Tuesday, December 28, 2010

Scrabble with bananas

Bananagrams is not my type of game.  It is, however, a game I played a few times this holiday and I thought it would be fun to talk about how it works and in what ways it pleases or displeases me.  Here is the basic idea:

1.  Every player gets a bunch of letters like in Scrabble but more of them.

2.  Everyone tries to make their letters into word combinations in rows and columns, just like Scrabble.  However, each player is playing on their own 'board' that has no special boxes or anything.

3.  When you run out of letters you say 'Peel' and everyone takes 1 more letter at random from the pile.  If you want you can toss a letter back in the pile and take 3 new ones out at random.

4.  When the pile gets smaller than the number of players the first person to use all their letters wins.

The bizarre part about this system is that you can be 'winning' throughout the entire game, constantly running out of letters and calling Peel and then on the last turn you draw a Z as your random tile, can't place it and lose to someone who drew A as their random and makes SMASH to finish up.  As long as you keep your stack of letters fairly modest it hardly matters at all whether you are running out regularly or not so figuring out who is winning at any given point is nearly impossible.  You can say safely that someone who has a huge stack of letters in front of them and no words placed is losing but we regularly had games where the last letters came out and it was completely clear that those letters determined who would win.

Of course, that doesn't mean the game isn't fun.  You can have fun tossing away all the challenging letters like Q and Z back into the pile, taking 3 more letters for each and try to build tons of easy words.  You could try to collect both Zs and both Vs and build DAZZLE and DIVVY (I did!).  There are all kinds of random things you can do and it doesn't seem to impact your chances of winning very much either way as long as you try to lay down that last word quickly when the pile runs out.

There probably is an optimal strategy that involves laying down or trading in unfavourable letters to hit the endgame with a specific set of very easy letters including an optimal vowel mix to maximize your chances of being able to cash out very quickly.  You are actually allowed to unbuild and rebuild your matrix of words so it would be possible to develop a set of letters you want, attach them to your matrix to call Peel and push towards endgame and then take those letters off to use up your last draw.  I assume that such a strategy exists, though I certainly do not have sufficient experience to show that it does.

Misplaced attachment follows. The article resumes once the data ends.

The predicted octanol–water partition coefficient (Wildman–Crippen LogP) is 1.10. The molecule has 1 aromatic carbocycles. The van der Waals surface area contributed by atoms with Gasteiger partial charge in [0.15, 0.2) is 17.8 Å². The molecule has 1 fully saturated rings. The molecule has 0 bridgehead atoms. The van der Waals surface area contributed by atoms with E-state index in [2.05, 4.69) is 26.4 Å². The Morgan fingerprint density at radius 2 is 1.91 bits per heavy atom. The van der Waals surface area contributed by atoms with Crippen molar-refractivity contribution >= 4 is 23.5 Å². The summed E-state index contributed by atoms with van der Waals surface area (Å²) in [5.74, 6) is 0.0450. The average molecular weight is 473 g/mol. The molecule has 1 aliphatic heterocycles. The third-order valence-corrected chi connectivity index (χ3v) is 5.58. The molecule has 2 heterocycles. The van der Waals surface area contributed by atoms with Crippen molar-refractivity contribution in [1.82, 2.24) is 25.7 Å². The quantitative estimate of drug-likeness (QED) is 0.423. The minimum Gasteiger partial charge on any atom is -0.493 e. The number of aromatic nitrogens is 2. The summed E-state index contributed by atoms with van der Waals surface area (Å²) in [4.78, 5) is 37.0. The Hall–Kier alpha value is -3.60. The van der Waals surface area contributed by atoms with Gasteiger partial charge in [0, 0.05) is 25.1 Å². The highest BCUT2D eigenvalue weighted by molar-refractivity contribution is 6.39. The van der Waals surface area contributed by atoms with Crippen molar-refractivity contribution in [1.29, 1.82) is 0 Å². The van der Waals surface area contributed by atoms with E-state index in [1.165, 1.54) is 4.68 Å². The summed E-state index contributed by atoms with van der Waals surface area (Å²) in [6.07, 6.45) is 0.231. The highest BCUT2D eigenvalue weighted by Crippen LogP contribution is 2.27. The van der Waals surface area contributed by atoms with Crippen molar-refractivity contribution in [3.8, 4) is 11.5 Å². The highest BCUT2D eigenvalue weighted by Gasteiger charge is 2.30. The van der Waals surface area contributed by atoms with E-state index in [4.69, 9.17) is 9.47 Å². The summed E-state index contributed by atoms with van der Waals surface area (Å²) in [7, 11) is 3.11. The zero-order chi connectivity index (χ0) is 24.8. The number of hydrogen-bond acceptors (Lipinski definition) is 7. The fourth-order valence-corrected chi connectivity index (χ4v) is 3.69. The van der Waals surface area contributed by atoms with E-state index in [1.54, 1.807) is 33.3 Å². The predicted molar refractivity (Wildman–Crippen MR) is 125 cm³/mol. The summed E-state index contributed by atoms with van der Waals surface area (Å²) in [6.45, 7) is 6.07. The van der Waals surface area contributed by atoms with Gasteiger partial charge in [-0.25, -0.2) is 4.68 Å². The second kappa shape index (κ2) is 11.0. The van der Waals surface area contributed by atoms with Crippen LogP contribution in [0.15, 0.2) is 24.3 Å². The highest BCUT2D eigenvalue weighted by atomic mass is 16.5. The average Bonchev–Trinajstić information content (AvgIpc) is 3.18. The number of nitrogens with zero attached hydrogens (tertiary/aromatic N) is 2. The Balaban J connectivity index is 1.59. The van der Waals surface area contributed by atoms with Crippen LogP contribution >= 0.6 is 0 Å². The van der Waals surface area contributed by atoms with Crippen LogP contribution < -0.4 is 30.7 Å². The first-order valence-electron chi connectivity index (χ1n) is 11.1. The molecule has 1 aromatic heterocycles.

This game definitely fits into the 'almost solitaire' category of games.  What your opponents do hardly matters except that eventually you will have to have done something or you lose.  You can't change your opponent's options, you can't force them to do anything, and you can't tailor your strategy to what they are doing.  It can certainly be amusing to play but the lack of strategy and the inability of the player to influence the course of the game meaningfully means I won't be playing this one over and over.  I also find it very bizarre that 3/4 of the way through the game there is usually no way to determine who is closest to victory at all - you can perhaps count someone out if they are obviously terrible but figuring who will win is generally not feasible.  That is not to say that there is no skill, because there is, but that what you do up until the very last turn doesn't affect your chances of winning very much.  The best player will win a lot more often, but they will win mostly on their ability to play the last 10 seconds better.

The final question I will address is "Why is the game called Bananagrams?"  The answer is that there is no reason whatsoever, except that the case the pieces come in looks like a banana.  It looks like that because the game is called Bananagrams I presume.  Useful, my answer is not, but it is all we have.

3 comments:

  1. Sky - I believe the flaw in the game is with the rules. This is how I've modified the scoring:
    First to finish - 5 points
    Second - 3 points
    Third - 2 points
    Fourth and any others - 1 point. Of course spellings have to be accurate to earn your points, and the game doesn't stop when the first person 'finishes' - it goes on until all have used their tiles. THEN, additional points are given for the use of longer words. This is how we play, and it seems to work:
    Each six letter word gets 1 point.
    Each seven letter word gets 2 points.
    Each eight letter word gets 3 points, and so it continues. In other words, there is a built in incentive to try to use longer words and by doing so you can come out on top even if, by bad luck, you don't do well in the final '20 second scramble'. Yes, you end up with 'ties', but I think this element should be part of more games.
    There are many, many other scoring permutations that can considered. There could be points awarded to 'cooperation' between players. The game isn't lame - it just needs better rules.
    Mike Z.

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  2. I like those ideas. The core concept of making up words in your own scrabble matrix isn't terrible, and in fact I had fun doing it. It is really just the win mechanism that is bad in the base game. If you don't care who wins then the game is fine as is and a new scoring mechanism could fix the win condition. I would be curious to test out your scoring ideas and see how they work out.

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